Fallen Soldiers

Napoleonic zombies in Fallen SoldiersNapoleonic zombies in Fallen Soldiers

Director: Bill Thomas
Writers: Bill Thomas, Ian Thomas
Stars: Jp Berry, Alex Bevan, Laura Bisby

Considering that the world and it’s dog (and even the dogs favorite stick) are bored to tears with Nazi zombie films, Fallen Soldiers does a neat trick by giving us, well… Napoleonic zombies! It turns out to be a wise move because, although the plot is largely familiar, the historical setting gives it an added level of interest, transforming it from yet another boring low-budget horror movie into something more like Sharpe vs the Undead (or, if you want to be less kind, The Local Historical Reenactment Society vs the Undead).

Fallen Soldiers

Fallen Soldiers

While travelling across Belgium during the build up to the Battle of Waterloo, wealthy couple Celine (Eve Pearson) and Albert (Roland Bearne) are held up at gunpoint by desperate soldier John Cross (Matthew Neal). Cross demands that they take him to the nearest British command center and, while they travel there, he spins an unlikely story explaining his actions: after being sent to find a missing patrol he stumbled across a French conspiracy to reanimate thousands of Napoleon’s special troops who had died during the failed invasion of Russia. If they should succeed, there will be a massacre…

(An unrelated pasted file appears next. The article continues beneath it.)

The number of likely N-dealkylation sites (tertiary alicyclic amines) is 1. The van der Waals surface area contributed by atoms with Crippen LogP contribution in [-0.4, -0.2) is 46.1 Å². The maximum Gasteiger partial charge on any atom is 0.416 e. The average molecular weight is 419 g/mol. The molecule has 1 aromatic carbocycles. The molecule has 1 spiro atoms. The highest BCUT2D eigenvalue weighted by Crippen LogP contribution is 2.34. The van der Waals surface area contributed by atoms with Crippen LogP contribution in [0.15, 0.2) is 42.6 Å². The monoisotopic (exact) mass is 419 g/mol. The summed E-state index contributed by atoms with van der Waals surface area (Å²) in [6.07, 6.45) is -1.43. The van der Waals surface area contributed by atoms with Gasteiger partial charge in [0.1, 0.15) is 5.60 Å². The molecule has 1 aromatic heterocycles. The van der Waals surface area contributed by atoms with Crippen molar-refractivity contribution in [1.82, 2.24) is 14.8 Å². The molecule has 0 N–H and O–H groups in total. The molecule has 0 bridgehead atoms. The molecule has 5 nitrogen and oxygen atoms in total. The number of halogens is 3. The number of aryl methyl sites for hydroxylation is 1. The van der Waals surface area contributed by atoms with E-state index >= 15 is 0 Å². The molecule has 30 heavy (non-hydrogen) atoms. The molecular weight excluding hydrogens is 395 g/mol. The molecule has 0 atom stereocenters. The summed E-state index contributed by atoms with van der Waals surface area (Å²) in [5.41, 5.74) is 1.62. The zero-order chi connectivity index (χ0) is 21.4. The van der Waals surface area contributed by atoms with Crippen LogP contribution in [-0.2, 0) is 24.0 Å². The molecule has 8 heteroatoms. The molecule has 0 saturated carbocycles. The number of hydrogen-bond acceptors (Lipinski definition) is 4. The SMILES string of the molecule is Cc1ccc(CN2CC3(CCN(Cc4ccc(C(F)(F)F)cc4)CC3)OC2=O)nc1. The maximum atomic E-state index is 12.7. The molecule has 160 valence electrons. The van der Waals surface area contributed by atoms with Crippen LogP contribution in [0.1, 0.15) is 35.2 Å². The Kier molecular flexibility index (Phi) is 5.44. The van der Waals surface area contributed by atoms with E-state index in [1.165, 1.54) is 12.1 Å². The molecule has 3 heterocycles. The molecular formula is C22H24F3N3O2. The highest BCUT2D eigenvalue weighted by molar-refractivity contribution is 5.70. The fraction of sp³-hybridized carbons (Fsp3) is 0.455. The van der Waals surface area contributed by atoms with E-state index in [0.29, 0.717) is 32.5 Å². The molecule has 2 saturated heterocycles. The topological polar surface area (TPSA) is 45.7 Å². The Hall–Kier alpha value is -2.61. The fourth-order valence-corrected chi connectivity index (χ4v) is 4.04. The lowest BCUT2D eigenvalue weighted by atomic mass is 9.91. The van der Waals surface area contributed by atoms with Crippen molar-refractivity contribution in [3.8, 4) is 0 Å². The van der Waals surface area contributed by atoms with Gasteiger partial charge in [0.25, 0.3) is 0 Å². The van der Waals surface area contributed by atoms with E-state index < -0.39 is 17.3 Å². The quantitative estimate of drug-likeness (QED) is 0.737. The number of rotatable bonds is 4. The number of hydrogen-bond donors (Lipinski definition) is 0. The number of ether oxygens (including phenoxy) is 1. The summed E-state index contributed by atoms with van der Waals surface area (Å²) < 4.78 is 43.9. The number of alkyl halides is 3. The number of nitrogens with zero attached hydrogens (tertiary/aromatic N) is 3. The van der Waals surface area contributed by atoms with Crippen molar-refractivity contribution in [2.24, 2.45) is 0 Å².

Made largely because director Bill Thomas – a propmaker on films such as Clash of the Titans and Star Wars: Episode VII – The Force Awakens – had access to a ready supply of period costumes, this is an obviously low budget affair and as such suffers from middling camerawork and a slightly over-lit look. The acting is variable – Matthew Neal is pretty good, but some of the supporting performances are less convincing – and the pacing is hit and miss. If it was a standard zombie film, in other words, it would be forgettable. But, and here’s the crunch, it’s not. It doesn’t try to be a gloomy, dystopian gorefest; it’s more of an action film… with zombies. The plot is undeniably confused – quite why the French are dead set on reanimating lots of soldiers who seem to shatter when punched is a mystery – but it has enough points of interest to stand out. The decision to set much of the film in confined spaces (wagons, dungeons) works well and some of the supporting characters are surprisingly well sketched (a French captain played by Alex Bevan, Zachary Street’s pickpocket turned rifleman). Not bad.

About the Author

Matt Blake
The WildEye is a blog dedicated to the wild world of Italian cinema (and, ok, sometimes I digress into discussing films from other countries as well). Peplums, comedies, dramas, spaghetti westerns... they're all covered here.

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